Spring Q&A: Daronte Jones

With an experience starting group, secondary coach Daronte Jones spent the spring coaching up the athletic Tanner McEvoy and building depth across the board throughout his unit on Wisconsin's defense.

BadgerNation: Talk about the work Sojourn Shelton has done this spring. It appears like he had a really good camp.

Daronte Jones: He’s playing with some confidence. He’s playing within his personality, which is good, and that gives him some flexibility to know when to jump some balls and when not to. It’s better to do it now in a practice than in a game to know what you can and can’t do. We encourage him to play aggressive.

BN: Tanner McEvoy said he’s learned more technique this year and that’s been helping him in the secondary. What have you seen from him?

DJ: The biggest thing with Tanner that I have been impressed with his ability to embrace so much crossover with the offense and defense. It’s not like he’s saying hey, I’m on offense so defense is on the back burner or vice versa. He’s taken both sides seriously and you can appreciate that. There’s a lot on that young man’s plate, but I like that he’s taken more of a role to be a quarterback out there, instead of being just a true middle-of-the-field player. He’s trying to get involved in the run game, reading his keys and communicating, so he’s becoming a complete safety more than just a package safety in the pass. I am really pleased with him.

BN: What do you think are the biggest challenges with McEvoy playing both?

DJ: It’ll be the mental side of it, knowing what to do on the offensive side and knowing what to do on the defensive side. The challenge for him is to get caught up on whatever he may miss. When he’s in the defensive meetings, I am sure he’s going to reach out to Coach Gilmore to find out what he missed offensively and the vice versa. He’s good at coming up to the office and watching film.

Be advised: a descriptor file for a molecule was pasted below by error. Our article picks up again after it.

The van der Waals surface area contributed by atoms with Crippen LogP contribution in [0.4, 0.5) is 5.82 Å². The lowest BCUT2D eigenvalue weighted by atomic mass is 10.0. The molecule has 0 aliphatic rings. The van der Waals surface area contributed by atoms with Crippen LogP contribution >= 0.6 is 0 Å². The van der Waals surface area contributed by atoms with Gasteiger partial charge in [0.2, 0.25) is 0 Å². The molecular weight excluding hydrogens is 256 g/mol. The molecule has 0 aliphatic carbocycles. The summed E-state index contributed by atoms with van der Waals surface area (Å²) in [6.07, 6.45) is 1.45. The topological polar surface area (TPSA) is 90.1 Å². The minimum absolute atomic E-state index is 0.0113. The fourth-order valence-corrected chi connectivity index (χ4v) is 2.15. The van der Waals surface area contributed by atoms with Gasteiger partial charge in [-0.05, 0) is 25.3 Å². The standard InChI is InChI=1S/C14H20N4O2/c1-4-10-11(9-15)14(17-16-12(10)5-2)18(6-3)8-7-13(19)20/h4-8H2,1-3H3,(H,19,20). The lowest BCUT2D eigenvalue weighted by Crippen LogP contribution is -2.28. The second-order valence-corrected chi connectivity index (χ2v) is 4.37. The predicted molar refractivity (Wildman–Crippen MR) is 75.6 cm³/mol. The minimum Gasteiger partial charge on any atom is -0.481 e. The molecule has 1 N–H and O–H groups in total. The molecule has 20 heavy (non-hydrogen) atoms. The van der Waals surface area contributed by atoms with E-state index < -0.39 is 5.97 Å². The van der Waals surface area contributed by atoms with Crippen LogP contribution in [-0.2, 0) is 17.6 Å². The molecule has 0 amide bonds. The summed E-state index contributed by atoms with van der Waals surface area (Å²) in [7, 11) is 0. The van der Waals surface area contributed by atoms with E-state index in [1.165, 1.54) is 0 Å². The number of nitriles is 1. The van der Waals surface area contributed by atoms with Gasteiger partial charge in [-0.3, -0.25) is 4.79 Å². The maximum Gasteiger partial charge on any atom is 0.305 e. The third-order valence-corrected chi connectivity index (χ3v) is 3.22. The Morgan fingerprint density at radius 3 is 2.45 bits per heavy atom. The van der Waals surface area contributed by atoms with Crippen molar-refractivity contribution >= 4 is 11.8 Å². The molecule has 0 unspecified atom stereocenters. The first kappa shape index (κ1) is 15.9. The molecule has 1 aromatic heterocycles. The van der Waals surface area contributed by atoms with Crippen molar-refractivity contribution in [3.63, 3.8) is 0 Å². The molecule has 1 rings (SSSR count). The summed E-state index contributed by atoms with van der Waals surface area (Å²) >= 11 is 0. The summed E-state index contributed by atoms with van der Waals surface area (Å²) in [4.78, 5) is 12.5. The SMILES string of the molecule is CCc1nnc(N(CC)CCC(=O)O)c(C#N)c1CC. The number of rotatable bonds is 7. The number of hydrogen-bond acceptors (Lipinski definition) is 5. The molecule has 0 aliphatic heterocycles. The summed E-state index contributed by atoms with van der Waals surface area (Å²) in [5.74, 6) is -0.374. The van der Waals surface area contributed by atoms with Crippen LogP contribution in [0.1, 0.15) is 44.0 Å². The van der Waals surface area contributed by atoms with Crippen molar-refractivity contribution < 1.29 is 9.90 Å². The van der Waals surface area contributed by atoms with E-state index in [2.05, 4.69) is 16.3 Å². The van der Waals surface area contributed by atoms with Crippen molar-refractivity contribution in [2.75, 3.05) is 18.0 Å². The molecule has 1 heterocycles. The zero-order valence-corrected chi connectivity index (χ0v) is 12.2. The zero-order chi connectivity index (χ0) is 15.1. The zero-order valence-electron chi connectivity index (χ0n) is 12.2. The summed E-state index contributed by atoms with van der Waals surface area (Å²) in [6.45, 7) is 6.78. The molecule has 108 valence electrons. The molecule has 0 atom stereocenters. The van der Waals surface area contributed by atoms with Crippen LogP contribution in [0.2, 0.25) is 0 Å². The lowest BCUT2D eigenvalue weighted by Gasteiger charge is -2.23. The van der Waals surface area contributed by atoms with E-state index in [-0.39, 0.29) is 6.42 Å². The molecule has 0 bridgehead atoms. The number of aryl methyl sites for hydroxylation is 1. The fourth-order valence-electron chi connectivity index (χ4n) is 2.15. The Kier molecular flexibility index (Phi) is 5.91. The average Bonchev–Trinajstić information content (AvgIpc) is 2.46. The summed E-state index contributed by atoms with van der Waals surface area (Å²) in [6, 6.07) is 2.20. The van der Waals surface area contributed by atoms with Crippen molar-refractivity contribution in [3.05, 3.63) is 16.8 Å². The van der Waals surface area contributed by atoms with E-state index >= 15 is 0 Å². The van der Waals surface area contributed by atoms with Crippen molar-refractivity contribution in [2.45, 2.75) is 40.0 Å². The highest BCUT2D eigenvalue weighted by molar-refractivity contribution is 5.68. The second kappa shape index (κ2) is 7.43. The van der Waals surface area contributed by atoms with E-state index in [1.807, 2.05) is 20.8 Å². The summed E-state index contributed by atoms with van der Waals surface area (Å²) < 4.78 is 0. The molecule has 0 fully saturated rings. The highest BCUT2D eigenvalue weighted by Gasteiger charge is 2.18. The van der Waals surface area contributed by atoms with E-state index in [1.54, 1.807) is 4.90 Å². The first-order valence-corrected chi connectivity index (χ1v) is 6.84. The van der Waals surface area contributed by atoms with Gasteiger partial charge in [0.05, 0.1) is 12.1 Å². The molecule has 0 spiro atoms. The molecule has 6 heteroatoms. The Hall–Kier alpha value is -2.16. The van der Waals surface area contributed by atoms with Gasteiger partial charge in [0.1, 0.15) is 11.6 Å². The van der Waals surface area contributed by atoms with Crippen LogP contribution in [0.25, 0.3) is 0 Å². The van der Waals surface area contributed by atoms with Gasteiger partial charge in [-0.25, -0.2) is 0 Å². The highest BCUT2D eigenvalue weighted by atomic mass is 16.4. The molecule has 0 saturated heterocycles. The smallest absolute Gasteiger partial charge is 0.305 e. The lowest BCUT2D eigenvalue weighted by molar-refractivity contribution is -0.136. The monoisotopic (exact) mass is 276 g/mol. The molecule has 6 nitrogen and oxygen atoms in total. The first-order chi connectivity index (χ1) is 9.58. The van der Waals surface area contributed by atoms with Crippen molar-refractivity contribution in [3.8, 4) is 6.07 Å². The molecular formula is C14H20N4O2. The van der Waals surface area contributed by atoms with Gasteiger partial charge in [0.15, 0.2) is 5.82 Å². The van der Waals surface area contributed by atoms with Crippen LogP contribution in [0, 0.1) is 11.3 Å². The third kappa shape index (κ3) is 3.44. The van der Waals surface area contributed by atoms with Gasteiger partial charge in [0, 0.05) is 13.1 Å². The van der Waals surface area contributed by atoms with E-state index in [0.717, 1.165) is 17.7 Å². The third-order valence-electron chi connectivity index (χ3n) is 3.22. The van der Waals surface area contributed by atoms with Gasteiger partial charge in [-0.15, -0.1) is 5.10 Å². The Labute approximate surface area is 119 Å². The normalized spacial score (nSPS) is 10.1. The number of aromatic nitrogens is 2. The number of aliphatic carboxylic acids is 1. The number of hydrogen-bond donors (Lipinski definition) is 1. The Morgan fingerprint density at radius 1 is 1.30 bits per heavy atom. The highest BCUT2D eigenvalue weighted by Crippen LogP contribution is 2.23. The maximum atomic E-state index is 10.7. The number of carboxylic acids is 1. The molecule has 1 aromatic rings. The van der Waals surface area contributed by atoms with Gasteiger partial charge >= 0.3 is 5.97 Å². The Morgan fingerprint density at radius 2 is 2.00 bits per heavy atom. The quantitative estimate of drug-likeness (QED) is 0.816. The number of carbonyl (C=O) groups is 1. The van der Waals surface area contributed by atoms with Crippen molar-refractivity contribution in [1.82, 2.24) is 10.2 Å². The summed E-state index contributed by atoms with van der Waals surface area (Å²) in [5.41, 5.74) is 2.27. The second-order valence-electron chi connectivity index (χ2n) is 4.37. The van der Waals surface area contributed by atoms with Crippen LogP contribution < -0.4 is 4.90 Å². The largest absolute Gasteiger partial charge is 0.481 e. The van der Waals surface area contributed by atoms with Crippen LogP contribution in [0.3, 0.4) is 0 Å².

There’s going to be times in practice when he’s working strictly with receivers where he’s going to miss things we’re working on as a defense, but I like the fact he comes up to me to find out what he missed. Because of the tempo of practice you have to coach them up on the run, so we might get a call where he’s got to look at me for clarification. The biggest challenge for him is to become a student of the game on offense and defense. It’s nice to see that progression and knowing he’s maturing and knowing the task at hand.

BN: Have you coached many guys in college who were successful at being two-way players?

DJ: Mike Edwards at Hawaii was a guy who was a cornerback and a kick returner. As the year went on we needed some explosion and some plays needed to be made, so they developed a package for him offensively. Because of that, it was kind of the same thing where we’d borrow Mike for a series. It is whatever is best for the team. As a coach you’ve got to be flexible because you don’t want to put the player at a disadvantage. Whatever makes the team better I’m all for it.

BN: Where’s your depth at cornerback after Shelton and Darius Hillary? Have you seen some players emerge who can help the unit in certain situations?

DJ: I would like to see more. It’s kind of an inconsistent depth to be honest with you. You’d like for someone to take it and keep it. On the flip side you see someone have a great day and think they are going to take it and next thing you know you see a guy who comes in and competes and passes that guy up. You are seeing some competition there, which is good, but more consistency is what you would like.

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